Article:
Q: I'm 38, a wife and a working mom with three kids. My days are jammed. I'm worried about taxes; my boss wants me to take on more responsibility at work; the cellphone is always ringing. Sometimes I can't remember what I am supposed to be doing! It's scary to think I might have Alzheimer's disease already! -- Glenda H., Tallahassee, Fla.
A: Breathe -- deep and slow. Exhale. Now, let's talk. Forgetfulness is a predictable result of a frantic daily schedule and a lack of down time.
It sounds like your brain fog is coming from two sources: The first source is the nagging stress of super-juggling -- trying to fit all of your everyday responsibilities into an overcrowded schedule. You're dealing with kids, work, the house, yourself (don't forget you!), your spouse, friends and family. Whew!
Your second source is information overload -- what Alvin Toffler called "infobesity" in his 1970 book Future Shock. And life's gotten a lot more info-obese since then! Today, it's well recognized that just like overeating damages your health, overconsuming information causes nagging, chronic stress.
And all that stress can decrease neural connections in your brain. In fact, studies have shown that multitasking makes each task take longer and causes more errors. The brain fog is real; fortunately, so is your ability to stop the problem. So as Clint Eastwood's Dirty Harry (sort of) says, "You've got to know your limitations."
Here are our suggestions to help you reorganize your schedule, to help you feel mentally sharper and keep your brain young.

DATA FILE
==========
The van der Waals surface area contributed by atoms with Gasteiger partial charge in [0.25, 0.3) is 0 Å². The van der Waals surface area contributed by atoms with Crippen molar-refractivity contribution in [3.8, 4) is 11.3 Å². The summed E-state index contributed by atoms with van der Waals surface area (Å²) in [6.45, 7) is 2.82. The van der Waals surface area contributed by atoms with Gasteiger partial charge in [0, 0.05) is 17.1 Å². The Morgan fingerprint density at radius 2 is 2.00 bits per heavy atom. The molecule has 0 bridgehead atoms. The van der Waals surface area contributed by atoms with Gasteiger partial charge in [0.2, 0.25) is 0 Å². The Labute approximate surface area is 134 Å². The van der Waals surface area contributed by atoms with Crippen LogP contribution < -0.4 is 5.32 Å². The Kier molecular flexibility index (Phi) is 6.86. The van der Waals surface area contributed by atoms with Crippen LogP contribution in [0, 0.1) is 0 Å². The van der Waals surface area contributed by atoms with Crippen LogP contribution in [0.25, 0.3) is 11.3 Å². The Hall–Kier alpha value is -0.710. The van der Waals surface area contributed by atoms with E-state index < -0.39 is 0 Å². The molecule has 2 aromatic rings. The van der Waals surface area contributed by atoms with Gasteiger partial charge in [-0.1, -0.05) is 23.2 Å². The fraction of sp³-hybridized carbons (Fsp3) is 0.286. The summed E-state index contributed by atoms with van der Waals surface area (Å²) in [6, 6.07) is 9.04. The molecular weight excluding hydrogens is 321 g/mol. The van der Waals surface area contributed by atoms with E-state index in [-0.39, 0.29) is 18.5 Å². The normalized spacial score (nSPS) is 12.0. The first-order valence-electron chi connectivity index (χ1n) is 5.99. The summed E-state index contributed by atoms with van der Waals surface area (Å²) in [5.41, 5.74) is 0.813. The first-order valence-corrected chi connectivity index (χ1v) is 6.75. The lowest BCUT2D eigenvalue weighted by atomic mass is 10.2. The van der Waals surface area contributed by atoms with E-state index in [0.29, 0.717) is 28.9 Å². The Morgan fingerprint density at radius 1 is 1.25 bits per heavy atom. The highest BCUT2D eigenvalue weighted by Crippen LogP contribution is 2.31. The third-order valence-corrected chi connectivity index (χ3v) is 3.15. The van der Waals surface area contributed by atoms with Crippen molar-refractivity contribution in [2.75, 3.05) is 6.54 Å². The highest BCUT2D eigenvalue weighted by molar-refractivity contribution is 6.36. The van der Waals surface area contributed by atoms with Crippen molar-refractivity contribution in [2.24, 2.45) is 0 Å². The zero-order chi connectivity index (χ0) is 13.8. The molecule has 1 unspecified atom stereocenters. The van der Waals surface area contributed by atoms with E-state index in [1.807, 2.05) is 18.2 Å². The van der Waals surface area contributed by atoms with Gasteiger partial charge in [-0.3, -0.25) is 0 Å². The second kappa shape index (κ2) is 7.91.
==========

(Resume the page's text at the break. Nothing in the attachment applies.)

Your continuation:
Write out a short weekly list of to-do priorities. Additional tasks need to get done? Ask for help from your spouse, friends, and family.
Reduce info input. Turn off the TV; answer your phone only when you want; check your personal email once a day.
Put "you time" back into your schedule. Get at least 30 minutes of physical activity a day and meditate 10 minutes daily. Yes, physical activity and meditation take time, but they minimize the aging that chronic stress causes.
Q: I read an article that said a new study found having an annual physical doesn't improve my chances of staying healthy or beating a life-threatening disease. That doesn't make any sense to me. Should I keep getting an annual checkup or not? -- Frank S., Brooklyn, N.Y.
A: Prevention and early diagnosis of problems are the keys to a longer, healthier life. If you get a regular checkup, you'll know when you need to reduce your lousy LDL cholesterol to cut your risk of cardiovascular problems. If you need to, your doctor can encourage you to shed 10 percent of your body weight (by exercising more and making smarter food choices), so you'll reduce your chance of developing type 2 diabetes and lower your blood pressure.
And that's not all having a yearly checkup can do for you: Annual testing reveals when a rise in PSA levels (guys) signals the need for a biopsy, so you can have early treatment -- and cure prostate cancer. We know recommendations now say PSA testing gives false positives (possibly triggering unnecessary procedures), but we say that just means you need to make careful decisions about how to proceed when you see a rise in your PSA level.
A skin check every year can ID skin cancer -- and early treatment of melanoma is essential for a good outcome. Even though PAP smears (gals) to check for cervical cancer are no longer done yearly, except for women who have previously had a negative result, an annual gynecologic exam that checks the breasts and pelvis, and looks for STDs is important.
(Mehmet Oz, M.D. is host of "The Dr. Oz Show," and Mike Roizen, M.D. is Chief Wellness Officer and Chair of Wellness Institute at Cleveland Clinic. Email your health and wellness questions to Dr. Oz and Dr. Roizen at firstname.lastname@example.org.)